Rev. Larry Simmons, pastor at Baber Memorial A.M.E
., a church in Brightmoor of about 112 congregants, walks with a limp. It developed when he overexerted himself while hauling materials that are being used to build Baber's new facility. "I guess I'm not as limber as I was when I was in my 20s," he jokes. But Rev. Simmons, for a man in his 60s, has a youthful energy about him, particularly when he talks about his church and the place his congregation calls home -- Brightmoor.
"There's this spirit right now in Brightmoor that we're not waiting on others to do for us, but we are doing it for ourselves. We are realizing that we are the ones we were waiting on. In 10 years, this will be a wholly different community. Brightmoor, for all of its challenges, is a dynamic place to be right now. You can see it going up."
Hearing him tell his life story, it is apparent that Simmons always believed he could be a part of the change -- and in fact drive it.
In 1967, Simmons, who was born and raised in Detroit, went down to Oklahoma to attend Langston University. He quickly got involved in what were considered radical politics in the small town of Langston.
"Mississippi had nothing on Oklahoma in those days," says Simmons, recalling the atmosphere of segregation and conservatism in the town of Langston. That atmosphere did not stop him from trying to start a branch of the NAACP, drawing a cartoon character called the Black Panther in the school newspaper, and protesting the war in Vietnam.
"Someone took a photo of me with my fist in the air at an anti-war protest and it made the front page of the local paper with my name underneath it. Some people in town didn't like that and were plotting to lynch me. The school got word of it and bought me a plane ticket home," says Simmons.
He returned to Detroit, where he says his radical politics led him into electoral politics. He went to work for the Urban League and became a regular on a debate-style show on WDIV moderated by legendary anchor Mort Crim. "I guess I represented the left wing point of view," chuckles Simmons.
During this time, Simmons volunteered on the campaign of Coleman Young, who would become Detroit's first black mayor in 1974. In 1983, he went to work for Mayor Young in a formal capacity, serving as his executive assistant and campaign manager for 10 years. It was at the end of that period that he found his true calling -- public ministry.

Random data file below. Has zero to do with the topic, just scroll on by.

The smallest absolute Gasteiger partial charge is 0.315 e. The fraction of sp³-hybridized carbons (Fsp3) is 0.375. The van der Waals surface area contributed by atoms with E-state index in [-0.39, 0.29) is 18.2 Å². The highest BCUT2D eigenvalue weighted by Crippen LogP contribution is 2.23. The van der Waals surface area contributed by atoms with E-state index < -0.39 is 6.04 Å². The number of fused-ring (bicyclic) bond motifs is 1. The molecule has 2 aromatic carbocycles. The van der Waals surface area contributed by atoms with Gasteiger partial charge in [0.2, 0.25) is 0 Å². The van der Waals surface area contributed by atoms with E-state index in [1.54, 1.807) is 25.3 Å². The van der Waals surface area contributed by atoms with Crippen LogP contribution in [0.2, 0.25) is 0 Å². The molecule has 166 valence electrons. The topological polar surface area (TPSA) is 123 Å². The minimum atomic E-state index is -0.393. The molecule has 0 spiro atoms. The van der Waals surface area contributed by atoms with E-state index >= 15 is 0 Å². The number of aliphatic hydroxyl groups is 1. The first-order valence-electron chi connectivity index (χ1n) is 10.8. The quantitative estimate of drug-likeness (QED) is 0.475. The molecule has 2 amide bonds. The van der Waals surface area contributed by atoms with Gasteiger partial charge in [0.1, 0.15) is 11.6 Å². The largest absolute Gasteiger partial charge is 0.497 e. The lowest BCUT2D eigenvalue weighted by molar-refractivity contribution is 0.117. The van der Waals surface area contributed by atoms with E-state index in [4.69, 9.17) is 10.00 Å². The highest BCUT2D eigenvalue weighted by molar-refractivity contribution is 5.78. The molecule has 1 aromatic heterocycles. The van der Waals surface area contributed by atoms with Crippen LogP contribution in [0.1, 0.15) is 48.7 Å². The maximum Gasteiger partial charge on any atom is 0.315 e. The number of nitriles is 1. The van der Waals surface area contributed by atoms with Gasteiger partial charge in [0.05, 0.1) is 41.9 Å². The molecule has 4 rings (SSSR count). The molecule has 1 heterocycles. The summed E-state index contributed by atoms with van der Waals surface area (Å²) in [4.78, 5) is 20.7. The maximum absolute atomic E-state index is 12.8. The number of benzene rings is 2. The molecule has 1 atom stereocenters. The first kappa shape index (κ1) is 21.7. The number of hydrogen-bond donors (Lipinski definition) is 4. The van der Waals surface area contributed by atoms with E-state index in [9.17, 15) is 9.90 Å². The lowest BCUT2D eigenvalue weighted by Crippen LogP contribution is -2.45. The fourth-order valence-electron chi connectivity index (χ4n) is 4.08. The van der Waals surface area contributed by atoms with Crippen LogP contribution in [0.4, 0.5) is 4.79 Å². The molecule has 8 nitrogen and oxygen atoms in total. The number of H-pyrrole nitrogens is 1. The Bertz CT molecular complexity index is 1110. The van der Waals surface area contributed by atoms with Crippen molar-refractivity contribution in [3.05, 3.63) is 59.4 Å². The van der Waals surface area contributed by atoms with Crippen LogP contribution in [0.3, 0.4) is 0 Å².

In 1999, Simmons was appointed as pastor at Baber A.M.E in Brightmoor. A defining moment for the congregation occurred in 2009, when their church building was destroyed in a fire. "This was important," says Simmons, "because it made us homeless. God pushed us outside the walls of the church, so we started to minister outside."
The Baber congregation adopted a vacant lot on the corner of Burt Road and Outer Drive across the street from the site of their old building. Rev. Simmons runs a summer youth employment program that provided labor to the effort in cleaning up what came to be known as the Healing Park--a place where people can sit and reflect. Rev. Simmons realized at this time that there were six churches within six blocks on Burt Road and reached out to them to form the Beautiful Burt Block Club. Churches in the group adopt and maintain vacant lots along Burt.
Over his tenure at Baber, Rev. Simmons has emerged as a community leader. He is the president of the Brightmoor Pastors Alliance
, a group of interdenominational faith leaders dedicated to improving Brightmoor for their congregations and other residents.
A recent initiative of the Pastors Alliance in partnership with the Brightmoor Alliance
is something called "Present in Brightmoor," an anti-truancy initiative that has the ambitious goal of getting all students in the neighborhood to attend school at least 97 percent of the time. "There are few pathways to success that don't start in school," says Simmons.
One of Simmons's true passions is working with youth. "You see something in kids in this neighborhood I like to call the 'Brightmoor Swerve.' It's a braggadocio that kids have, being hardened by their environment, that they are always in control of the situation, when in reality, they are not," observes Simmons. Some of his greatest joys come from breaking through this hardness.
"Young people need to know that someone is listening to them with a responsive ear," says Simmons, who tries to be that someone when he runs Baber's summer youth employment program. "This program is our effort to train children to form a vision, strategy, and work plan for a project that benefits the community. Then we look back and work with them to evaluate the project." Simmons does this every summer with about a dozen kids, who are paid for their time with funds donated by philanthropist Marjorie Fisher.
Speaking about his plans for next summer's youth employment program, Simmons says, "We've cut down brush, we've boarded up houses, and we've painted. Now it's time to build something."
Since 2009, the Baber congregation has been using the Brightmoor Community Center for worship services. This Thanksgiving, Rev. Simmons is looking forward to holding the first service in the new facility. Until then, Simmons and his flock will be working hard to meet that deadline. In the long term, Simmons will continue to focus his efforts on realizing his personal vision for Brightmoor: creating a neighborhood that is "saved, prospering, peaceful, diverse, engaged, and empowered."
Matthew Lewis is project editor for the On the Ground series.